The pates and terrines were to die for! I am still carrying along the evidence around my middle.
Oh your garden…. !! So lovely. And all your beautiful French treasures too!
Liz, it makes me wonder what the customs folks do with all the “absconded” items — surely they must eat well — or cook well! Glad you made it home with a few precious treasures. Your roses are SO beautiful. I love how they “dangle”, climb profusely, and bring you JOY outside your kitchen window.Your new kitchen towels (stuffed in your boots! 🙂 are lovely reminders of your time in France. Herbs de Provence is one of my favorite seasonings, too (try it on scrambled eggs!) and your “in absentia” cookbooks made me wish I could try a taste of your duck terrine. ENJOY every bite!
Oops…meant to say Tartines (in reference to your latest cookbooks) — which would be spectacular slathered with duck terrine. Glad it made it through customs! Again, enjoy, xo.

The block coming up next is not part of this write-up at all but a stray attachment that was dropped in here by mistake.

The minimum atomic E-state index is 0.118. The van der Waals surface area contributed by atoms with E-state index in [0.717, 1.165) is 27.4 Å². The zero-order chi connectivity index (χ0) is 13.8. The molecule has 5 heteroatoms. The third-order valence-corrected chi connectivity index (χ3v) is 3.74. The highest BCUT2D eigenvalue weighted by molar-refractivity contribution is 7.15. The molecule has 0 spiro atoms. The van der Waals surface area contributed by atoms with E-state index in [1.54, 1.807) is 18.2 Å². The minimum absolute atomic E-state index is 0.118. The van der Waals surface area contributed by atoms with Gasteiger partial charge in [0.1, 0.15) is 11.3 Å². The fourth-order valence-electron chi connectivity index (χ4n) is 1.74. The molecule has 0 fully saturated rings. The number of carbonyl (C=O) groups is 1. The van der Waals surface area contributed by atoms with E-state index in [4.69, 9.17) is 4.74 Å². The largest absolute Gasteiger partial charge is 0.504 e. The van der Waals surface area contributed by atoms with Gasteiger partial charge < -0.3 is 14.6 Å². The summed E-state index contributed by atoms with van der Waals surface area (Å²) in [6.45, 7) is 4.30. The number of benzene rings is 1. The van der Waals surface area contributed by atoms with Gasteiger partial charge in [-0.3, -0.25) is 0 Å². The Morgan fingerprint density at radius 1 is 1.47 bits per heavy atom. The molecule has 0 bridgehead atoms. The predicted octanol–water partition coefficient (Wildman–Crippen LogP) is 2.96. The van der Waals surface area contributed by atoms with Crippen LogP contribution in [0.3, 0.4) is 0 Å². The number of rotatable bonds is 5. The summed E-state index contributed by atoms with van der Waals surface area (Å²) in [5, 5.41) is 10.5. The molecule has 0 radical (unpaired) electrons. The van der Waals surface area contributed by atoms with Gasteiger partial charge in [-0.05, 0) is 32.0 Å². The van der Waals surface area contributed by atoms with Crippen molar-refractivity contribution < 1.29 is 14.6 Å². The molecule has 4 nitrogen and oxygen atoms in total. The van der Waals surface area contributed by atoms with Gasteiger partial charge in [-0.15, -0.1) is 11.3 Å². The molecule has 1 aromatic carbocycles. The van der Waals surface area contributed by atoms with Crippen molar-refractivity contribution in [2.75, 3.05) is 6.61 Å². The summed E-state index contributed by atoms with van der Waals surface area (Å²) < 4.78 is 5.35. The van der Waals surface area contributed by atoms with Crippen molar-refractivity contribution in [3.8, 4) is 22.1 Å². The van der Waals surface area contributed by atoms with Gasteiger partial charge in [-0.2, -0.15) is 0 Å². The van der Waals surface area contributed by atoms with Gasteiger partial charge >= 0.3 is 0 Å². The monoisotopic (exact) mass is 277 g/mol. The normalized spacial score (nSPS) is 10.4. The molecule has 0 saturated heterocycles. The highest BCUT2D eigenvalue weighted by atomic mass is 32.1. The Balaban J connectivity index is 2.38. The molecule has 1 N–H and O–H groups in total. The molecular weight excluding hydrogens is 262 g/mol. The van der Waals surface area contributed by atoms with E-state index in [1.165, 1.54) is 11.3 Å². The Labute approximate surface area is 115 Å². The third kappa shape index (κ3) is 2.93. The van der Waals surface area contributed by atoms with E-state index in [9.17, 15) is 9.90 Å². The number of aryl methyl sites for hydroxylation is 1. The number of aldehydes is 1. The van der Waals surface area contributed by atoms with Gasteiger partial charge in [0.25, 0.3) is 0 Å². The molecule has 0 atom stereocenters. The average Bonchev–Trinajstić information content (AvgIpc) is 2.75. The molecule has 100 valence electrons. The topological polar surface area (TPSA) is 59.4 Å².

Thank you Kim, good question about the customs guys. I will try the herbs with eggs, that is a new one. We love it with chicken, lamb and beans.
Fabulous roses Liz, and I love that you brought back the dishtowels in your boots! They’re one of my favourite things to grab as a souvenir too 🙂 I also have my eye on both those books, you’ll have to let us know what you think of them…
I am looking forward to cooking out of them, we have been gone so much the last few weeks that I have barely set foot in my kitchen.
Just a Wonderful Post! thank you for sharing! 🙂
Thank you for visiting and commenting. Now have to get ready with one for May.